Purchases and sales in foreign currency create "transaction risk". And that may apply to more organisations than you would think.
Every organisation has a currency in which it expresses its accounts, balance sheet, profit and loss, cashflow and tax return. If all sales and purchases, and assets and liabilities, are directly expressed in the same currency, it may manage to have no exposure to changes in the exchange rate between its base currency and any other currency. This is far from certain, however, as we will see.
However, if our lucky organisation, apparently with no foreign currency exposure at all, then discovers a source of supply for one of their inputs where the supplier is foreign, the issue of foreign exchange will, of course, need to be considered – because the supplier will be considering it if you try and get them to quote in your currency instead of their own.
So, what will this look like?
The base price will be the one quoted by the supplier in their own currency and with delivery "ex-works", meaning the buyer collects the goods at the supplier's premises and contracts for and pays for all freight, insurance and related costs to get the goods to their own premises. Where the buyer can get a quotation for the ancillary costs that is expressed in their own currency, this may appear to exclude foreign exchange risk, unless the costs arise in a different currency and the service provider has rolled their own hedging costs in, for example airfreight billed in EUR but actually priced in USD.
Testing your price
Having ascertained a price split between the base supply in the supplier's currency and ancillary costs in your own currency, it can be tested against:
- Asking the supplier to quote their ex-works price in your currency.
- Asking the supplier to quote a cost, insurance, freight (CIF) price in both their currency and yours.
A CIF price will get the goods to a port, terminal or airport in your country, and you could then send your lorry there to collect the same way you might for any domestic supply.
Then you are in a position to work out the hedging margin that the supplier is adding to both the ex-works cost and the additional shipping/insurance costs in order to quote in foreign currency.
If you can do the hedging more cheaply, it would be better to take up the quotations in foreign currency than to agree to pay in your own currency.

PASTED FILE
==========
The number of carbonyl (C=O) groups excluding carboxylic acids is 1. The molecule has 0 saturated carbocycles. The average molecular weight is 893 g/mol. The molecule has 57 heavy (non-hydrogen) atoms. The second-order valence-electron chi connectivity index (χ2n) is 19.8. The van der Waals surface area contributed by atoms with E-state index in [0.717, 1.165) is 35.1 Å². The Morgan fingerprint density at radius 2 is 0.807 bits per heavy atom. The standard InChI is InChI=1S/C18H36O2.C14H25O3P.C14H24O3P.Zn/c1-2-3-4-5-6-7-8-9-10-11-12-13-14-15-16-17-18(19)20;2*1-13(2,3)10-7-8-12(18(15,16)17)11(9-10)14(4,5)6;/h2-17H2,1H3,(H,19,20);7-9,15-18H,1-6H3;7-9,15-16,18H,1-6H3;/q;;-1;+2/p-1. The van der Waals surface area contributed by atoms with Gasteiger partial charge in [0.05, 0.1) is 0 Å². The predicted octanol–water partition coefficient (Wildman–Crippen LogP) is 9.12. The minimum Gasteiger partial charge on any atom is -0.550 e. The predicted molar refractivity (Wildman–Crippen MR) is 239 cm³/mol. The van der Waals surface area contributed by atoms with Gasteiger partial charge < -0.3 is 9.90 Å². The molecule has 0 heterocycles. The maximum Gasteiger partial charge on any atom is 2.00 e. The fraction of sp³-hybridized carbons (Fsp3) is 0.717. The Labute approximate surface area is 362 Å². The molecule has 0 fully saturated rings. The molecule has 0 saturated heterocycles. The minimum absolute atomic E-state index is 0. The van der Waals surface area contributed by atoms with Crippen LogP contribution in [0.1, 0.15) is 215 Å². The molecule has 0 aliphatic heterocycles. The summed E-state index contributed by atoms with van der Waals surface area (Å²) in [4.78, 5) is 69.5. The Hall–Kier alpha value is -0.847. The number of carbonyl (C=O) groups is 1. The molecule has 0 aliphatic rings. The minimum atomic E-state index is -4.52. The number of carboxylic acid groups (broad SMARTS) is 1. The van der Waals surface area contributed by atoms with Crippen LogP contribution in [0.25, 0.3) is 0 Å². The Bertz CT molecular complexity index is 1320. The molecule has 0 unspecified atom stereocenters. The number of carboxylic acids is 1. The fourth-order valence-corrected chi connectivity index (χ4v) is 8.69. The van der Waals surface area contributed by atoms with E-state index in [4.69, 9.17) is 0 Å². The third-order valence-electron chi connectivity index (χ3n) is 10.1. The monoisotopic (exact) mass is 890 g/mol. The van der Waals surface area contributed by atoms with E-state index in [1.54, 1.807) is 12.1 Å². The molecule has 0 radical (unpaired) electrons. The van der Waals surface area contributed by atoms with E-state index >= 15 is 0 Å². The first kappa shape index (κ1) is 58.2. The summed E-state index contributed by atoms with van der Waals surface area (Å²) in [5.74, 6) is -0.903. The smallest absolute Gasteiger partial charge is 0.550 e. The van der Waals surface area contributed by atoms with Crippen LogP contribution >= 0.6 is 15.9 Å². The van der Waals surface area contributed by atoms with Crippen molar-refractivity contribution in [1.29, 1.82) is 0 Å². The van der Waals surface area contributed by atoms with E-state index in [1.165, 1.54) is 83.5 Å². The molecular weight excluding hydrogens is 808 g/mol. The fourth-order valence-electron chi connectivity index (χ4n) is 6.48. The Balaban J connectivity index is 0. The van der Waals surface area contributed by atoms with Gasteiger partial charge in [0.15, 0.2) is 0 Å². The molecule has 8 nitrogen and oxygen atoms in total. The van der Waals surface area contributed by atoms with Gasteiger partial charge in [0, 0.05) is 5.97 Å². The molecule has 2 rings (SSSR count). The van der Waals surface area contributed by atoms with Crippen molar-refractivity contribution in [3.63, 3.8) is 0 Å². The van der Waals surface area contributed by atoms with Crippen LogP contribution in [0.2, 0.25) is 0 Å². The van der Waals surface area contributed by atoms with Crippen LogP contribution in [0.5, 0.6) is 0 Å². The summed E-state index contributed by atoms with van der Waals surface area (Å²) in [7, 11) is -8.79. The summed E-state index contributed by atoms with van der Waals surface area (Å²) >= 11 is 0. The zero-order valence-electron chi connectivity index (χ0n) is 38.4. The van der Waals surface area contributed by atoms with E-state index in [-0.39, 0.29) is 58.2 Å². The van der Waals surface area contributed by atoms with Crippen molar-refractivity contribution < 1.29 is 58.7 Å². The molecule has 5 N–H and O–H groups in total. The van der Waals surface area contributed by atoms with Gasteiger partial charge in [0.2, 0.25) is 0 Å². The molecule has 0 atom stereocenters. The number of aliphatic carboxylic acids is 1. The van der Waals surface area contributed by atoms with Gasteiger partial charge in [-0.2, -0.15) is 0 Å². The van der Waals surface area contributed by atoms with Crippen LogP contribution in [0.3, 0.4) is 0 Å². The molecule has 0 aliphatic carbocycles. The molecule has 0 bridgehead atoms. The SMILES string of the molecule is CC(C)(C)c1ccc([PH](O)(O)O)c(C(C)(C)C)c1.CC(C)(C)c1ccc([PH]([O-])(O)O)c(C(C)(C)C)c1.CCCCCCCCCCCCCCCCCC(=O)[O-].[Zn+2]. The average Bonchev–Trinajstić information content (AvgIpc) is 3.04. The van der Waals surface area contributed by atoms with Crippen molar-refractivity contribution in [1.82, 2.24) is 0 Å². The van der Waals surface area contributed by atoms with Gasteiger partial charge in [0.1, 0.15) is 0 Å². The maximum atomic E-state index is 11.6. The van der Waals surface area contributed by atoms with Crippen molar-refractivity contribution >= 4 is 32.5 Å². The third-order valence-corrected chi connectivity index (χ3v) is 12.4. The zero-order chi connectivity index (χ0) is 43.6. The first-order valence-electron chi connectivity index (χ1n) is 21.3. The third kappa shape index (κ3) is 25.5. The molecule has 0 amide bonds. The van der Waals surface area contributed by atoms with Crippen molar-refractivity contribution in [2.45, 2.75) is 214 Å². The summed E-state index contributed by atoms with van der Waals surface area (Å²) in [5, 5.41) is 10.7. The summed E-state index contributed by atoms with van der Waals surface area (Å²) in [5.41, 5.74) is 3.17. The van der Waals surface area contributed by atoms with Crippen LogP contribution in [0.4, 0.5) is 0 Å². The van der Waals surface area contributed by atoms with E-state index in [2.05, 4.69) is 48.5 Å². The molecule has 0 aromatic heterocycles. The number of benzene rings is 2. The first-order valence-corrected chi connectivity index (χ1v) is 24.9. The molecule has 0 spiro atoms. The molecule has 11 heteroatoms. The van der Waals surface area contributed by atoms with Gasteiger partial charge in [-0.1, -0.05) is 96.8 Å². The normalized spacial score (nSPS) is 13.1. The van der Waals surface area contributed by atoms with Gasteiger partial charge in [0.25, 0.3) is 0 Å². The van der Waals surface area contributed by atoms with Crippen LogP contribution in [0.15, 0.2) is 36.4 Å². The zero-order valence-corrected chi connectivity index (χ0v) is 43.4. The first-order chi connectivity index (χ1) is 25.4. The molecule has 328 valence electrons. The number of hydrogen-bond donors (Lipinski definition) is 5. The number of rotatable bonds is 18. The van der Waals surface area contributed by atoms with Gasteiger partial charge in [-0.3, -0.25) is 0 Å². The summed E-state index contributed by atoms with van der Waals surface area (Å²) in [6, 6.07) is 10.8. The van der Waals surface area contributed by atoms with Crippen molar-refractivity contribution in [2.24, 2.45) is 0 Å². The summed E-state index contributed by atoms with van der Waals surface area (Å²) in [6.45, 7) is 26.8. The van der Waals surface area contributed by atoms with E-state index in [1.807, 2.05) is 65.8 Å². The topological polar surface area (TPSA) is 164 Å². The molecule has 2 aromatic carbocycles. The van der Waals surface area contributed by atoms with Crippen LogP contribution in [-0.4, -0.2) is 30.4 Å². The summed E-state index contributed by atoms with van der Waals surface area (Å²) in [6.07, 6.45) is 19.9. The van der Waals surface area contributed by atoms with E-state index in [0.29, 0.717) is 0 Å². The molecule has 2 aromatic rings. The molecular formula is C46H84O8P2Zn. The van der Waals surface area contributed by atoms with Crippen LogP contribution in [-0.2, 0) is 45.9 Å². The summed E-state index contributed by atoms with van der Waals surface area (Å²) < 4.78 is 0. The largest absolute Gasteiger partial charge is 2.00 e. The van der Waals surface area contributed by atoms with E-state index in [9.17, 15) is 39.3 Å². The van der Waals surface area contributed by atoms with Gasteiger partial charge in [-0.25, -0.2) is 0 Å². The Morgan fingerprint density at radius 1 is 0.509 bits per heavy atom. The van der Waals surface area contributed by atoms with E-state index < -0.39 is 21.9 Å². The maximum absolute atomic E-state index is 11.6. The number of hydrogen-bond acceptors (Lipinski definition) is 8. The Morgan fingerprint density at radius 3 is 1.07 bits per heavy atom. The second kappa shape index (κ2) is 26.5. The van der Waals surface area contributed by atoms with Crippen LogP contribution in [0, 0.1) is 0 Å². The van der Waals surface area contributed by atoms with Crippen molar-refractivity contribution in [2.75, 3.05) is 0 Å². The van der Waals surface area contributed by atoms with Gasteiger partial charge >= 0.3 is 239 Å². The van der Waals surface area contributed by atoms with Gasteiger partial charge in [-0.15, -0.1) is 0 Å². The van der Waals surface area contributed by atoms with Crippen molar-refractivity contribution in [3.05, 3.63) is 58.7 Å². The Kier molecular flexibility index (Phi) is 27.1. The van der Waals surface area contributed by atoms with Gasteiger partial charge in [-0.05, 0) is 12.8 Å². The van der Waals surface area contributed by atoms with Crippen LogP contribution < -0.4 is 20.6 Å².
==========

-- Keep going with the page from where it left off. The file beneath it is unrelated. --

Selling in a foreign currency
When it is your organisation that is considering making a sale in foreign currency, you are simply in the position of the supplier in the above example. As such, you should position yourself so as to be able to quote:
- In the buyer's currency on an ex-works basis.
- In your own currency on an ex-works basis.
- CIF in the buyer's currency.
- CIF in your own currency.
If you then make the sale in your own currency and on an ex-works basis, it is the same as a domestic sale, but any other combination will entail foreign exchange considerations:
- A sale in your own currency but on CIF terms. What parts of the shipping/insurance costs have a foreign exchange element embedded in them? Are you better off being billed for them in foreign currency and doing that part of the hedging yourself?
- A sale in the buyer's currency, ex-works or CIF.
Having collected, for both the case of a purchase and of a sale, all the pricing data, and having access to today’s exchange rate, you can work out what price adjustments have been made to the components in foreign currency.
Today's exchange rate is the price agreed today for delivery in two business days' time. This is known as "spot", and is the anchor price upon which all others are based (for future delivery, for options etc).
For example, for a sale by a USD-based organisation to one in the Euro area, where the shipping/insurance costs equate to USD2,350 if paid by the seller, and the spot rate for USD/EUR is USD1 = EUR0.7820, we could compose this grid from the supplier's quotations made in USD:
Then we can obtain the supplier's quotations made in EUR, and compare them to their quotations made in USD, so as to isolate the supplier's margin for quoting in our currency:
3.50% sounds like a standard mark-up but this is in effect the addition that the supplier will make if they have to take the foreign exchange risk by agreeing the deal in your currency, so you need to calculate whether that is a fair mark-up or whether you can do better.
Bob Lyddon is an author for accountingcpd. To see his courses, click here.